15. Cnidaria: Your Tasks Exercise 8A: • Phylum: Cnidaria • Class Hydrozoa • Genus: Obelia Obelia is a marine colonial hydroid. Obelia has both polyp (hydroid) and a tiny medusa (jellyfish).

  16. Cnidaria: Obelia • Look for your slide of Obelia. The colony: Coenosarc Living part of the colony stem Perisarc Non-living protective cover that protects the coenosarc

  17. Cnidaria: Obelia • Look for your slide of Obelia. Reproductive polyps Gonopore Medusa buds Gonotheca Gonangium Reproductive poly with medusae that arise by budding

  18. Cnidaria: Obelia • Look for your slide of Obelia. Feeding polyps Hydrotheca Hydrant Feeding polyp that captures and ingests prey

  19. Cnidaria: Obelia • Look for your slide of Obelia. The cycle The life cycle of Obelia alternates between a sessile polyp stage and a swimming medusa stage.

  20. Cnidaria: Obelia 2. Look at the slide of the tiny Obelia medusa. Medusas are dioecious

  21. Cnidaria: Your Tasks Exercise 8B: • Phylum: Cnidaria • Class Scyphozoa • Species: Aurelia aurita Aurelia aurita “moon jelly” is a marine scyphomedusa. The mesoglea is thicker. Sexes are separate. The gastrovascular system has more canals. They have a tretamerous radial symmetry.

  22. Cnidaria: Aurelia 1. Take a look of scyphomedusa body parts A= mouth B= Gonad C= oral arm D= gastric pouch E= radial canals F= ropalium (sense organ containing statocyst and ocellus)

  23. Cnidaria: Aurelia 2. Aurelia aurita life cycle Medusa Larvae planula Strobila stages Ephyra

  24. Cnidaria: Your Tasks Exercise 8C: • Phylum: Cnidaria • Class Anthozoa • Species: Metridium senile Metridium senile is a common species in northern seas. They often reproduce asexually by pedal laceration, and are said to be capable of binary fission as well.  Sexual reproduction also occurs.  Diet is mostly small zooplankton, though they may also eat small benthic polychaetes, fish, and squid.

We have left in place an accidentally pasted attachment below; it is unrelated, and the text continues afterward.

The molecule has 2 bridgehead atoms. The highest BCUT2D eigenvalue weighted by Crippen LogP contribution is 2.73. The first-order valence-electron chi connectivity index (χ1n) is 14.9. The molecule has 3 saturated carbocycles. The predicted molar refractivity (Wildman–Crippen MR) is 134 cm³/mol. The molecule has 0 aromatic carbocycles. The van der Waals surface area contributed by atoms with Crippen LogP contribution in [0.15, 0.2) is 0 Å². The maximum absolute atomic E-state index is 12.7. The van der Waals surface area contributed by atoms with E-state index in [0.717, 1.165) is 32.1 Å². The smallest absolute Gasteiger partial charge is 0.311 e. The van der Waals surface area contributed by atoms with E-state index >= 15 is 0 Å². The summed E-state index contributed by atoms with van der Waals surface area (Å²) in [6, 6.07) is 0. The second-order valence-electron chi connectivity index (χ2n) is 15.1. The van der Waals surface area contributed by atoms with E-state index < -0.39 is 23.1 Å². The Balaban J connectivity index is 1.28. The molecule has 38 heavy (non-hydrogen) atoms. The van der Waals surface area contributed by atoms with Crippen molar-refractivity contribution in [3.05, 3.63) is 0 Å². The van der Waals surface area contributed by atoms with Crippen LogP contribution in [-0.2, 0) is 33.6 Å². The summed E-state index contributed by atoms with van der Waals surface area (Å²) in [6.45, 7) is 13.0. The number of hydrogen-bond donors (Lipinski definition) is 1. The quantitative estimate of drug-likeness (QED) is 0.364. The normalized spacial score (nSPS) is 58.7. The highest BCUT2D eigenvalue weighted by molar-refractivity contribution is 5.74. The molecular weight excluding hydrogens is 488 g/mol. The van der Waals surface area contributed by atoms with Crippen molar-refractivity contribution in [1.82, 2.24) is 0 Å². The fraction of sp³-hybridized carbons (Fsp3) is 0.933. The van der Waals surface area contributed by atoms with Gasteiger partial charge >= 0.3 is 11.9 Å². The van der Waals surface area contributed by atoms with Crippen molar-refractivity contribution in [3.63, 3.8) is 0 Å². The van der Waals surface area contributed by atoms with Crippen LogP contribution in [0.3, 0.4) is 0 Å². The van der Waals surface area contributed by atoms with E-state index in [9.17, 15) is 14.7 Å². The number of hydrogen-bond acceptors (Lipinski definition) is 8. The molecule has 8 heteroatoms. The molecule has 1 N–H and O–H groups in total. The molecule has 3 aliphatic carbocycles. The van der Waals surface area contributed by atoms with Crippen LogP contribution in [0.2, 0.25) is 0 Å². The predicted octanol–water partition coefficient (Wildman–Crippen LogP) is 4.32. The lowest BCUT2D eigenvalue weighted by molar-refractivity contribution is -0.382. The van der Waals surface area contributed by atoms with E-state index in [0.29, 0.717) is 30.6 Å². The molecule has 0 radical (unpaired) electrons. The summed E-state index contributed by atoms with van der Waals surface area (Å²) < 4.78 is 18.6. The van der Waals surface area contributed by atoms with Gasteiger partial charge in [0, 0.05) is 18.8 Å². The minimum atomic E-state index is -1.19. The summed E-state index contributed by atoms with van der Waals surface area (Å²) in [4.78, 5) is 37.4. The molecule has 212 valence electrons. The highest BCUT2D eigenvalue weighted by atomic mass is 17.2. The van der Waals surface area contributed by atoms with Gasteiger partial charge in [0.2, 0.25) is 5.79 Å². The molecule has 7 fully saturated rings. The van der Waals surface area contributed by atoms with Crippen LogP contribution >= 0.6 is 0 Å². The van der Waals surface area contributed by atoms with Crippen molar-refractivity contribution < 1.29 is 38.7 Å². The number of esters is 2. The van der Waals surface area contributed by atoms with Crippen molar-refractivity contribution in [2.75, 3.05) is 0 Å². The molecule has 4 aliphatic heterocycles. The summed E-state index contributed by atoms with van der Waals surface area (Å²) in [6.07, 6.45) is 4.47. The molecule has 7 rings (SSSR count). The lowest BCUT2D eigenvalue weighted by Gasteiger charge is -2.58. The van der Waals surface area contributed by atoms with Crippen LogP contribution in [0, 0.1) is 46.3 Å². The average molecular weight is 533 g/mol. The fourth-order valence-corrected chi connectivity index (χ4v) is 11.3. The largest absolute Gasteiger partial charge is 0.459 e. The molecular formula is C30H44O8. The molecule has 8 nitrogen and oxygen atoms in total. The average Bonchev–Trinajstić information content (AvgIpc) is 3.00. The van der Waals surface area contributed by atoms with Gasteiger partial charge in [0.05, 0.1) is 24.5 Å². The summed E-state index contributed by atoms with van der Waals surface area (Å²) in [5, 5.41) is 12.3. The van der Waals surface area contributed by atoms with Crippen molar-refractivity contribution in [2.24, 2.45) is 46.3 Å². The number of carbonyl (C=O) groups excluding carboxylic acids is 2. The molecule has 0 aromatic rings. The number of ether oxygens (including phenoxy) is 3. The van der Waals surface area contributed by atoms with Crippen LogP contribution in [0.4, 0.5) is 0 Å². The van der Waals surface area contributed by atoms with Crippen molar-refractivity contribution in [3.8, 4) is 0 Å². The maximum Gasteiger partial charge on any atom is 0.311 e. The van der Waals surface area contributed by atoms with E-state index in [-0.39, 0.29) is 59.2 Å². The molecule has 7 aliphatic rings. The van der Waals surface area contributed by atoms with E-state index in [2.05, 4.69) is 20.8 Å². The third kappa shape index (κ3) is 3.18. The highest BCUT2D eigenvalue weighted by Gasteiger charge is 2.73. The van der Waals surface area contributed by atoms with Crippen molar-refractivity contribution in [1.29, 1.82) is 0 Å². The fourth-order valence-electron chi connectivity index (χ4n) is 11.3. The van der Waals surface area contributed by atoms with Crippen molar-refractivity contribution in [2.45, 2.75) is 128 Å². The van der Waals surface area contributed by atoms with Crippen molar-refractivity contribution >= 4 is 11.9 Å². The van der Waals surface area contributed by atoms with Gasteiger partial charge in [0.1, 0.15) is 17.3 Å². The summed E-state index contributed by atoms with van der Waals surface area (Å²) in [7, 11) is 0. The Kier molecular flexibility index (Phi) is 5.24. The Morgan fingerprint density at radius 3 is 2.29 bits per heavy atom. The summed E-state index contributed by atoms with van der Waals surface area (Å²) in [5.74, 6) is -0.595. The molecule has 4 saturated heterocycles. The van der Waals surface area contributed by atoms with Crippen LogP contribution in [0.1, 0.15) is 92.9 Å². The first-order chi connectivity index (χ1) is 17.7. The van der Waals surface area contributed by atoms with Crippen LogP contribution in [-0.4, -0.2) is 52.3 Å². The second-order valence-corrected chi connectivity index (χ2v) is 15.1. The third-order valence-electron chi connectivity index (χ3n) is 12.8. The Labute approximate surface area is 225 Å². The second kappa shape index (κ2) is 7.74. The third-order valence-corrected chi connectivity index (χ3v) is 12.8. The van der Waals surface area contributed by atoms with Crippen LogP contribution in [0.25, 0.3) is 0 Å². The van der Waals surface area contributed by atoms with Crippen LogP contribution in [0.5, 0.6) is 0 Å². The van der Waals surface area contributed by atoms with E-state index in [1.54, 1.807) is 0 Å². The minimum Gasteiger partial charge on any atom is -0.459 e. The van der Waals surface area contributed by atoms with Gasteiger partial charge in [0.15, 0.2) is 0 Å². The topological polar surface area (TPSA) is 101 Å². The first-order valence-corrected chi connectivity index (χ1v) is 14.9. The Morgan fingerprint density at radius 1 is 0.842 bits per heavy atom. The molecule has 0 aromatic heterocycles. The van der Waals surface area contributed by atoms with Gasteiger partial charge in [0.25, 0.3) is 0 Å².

25. Cnidaria: Metridium 1. Take a look at the external anatomy A= mouth B= oral disc C= tentacles D= column E= acontia (armed with nematocysts) F= pedal disc

  26. Cnidaria: Metridium 1. Take a look at the internal anatomy

  27. Cnidaria: Your Tasks Exercise 8C: • Phylum: Cnidaria • Class Anthozoa • Corals

  28. Cnidaria: Corals 1. Observed the coral examples in the table. Make sure to note differences between them and the sponges! Corals are marine, typically living in compact colonies of many identical individual "polyps". The group includes the important reef builders that inhabit tropical oceans, which secrete calcium carbonate to form a hard skeleton. wikipedia

  29. Cnidaria: Your Tasks 1. Observed the coral examples in the table. A coral "head", which appears to be a single organism, is a colony of myriad genetically identical polyps. Each polyp is typically only a few millimeters in diameter. Individual heads grow by asexual reproduction of individual polyps. Corals also breed sexually by spawning. Polyps of the same species release gametes simultaneously over a period of one to several nights around a full moon. wikipedia

  30. Cnidaria: Your Tasks Blanqueamiento de Corales Although corals can catch small fish and animals, such as plankton, using stinging cells on their tentacles, most corals obtain the majority of their energy and nutrients from photosynthetic unicellular algae called zooxanthellae. Zooxantela El blanqueamiento en los corales o "coral bleaching" se refiere a la pérdida o expulsión de zooxantela en las anémonas, corales y otros organismo fotosintéticos, así como también a la reducción de pigmentos en la zooxantela cuando la misma expulsa las proteínas que caracterizan su color. What are the consequences of bleaching for the reef?

  31. Important Links Cnidaria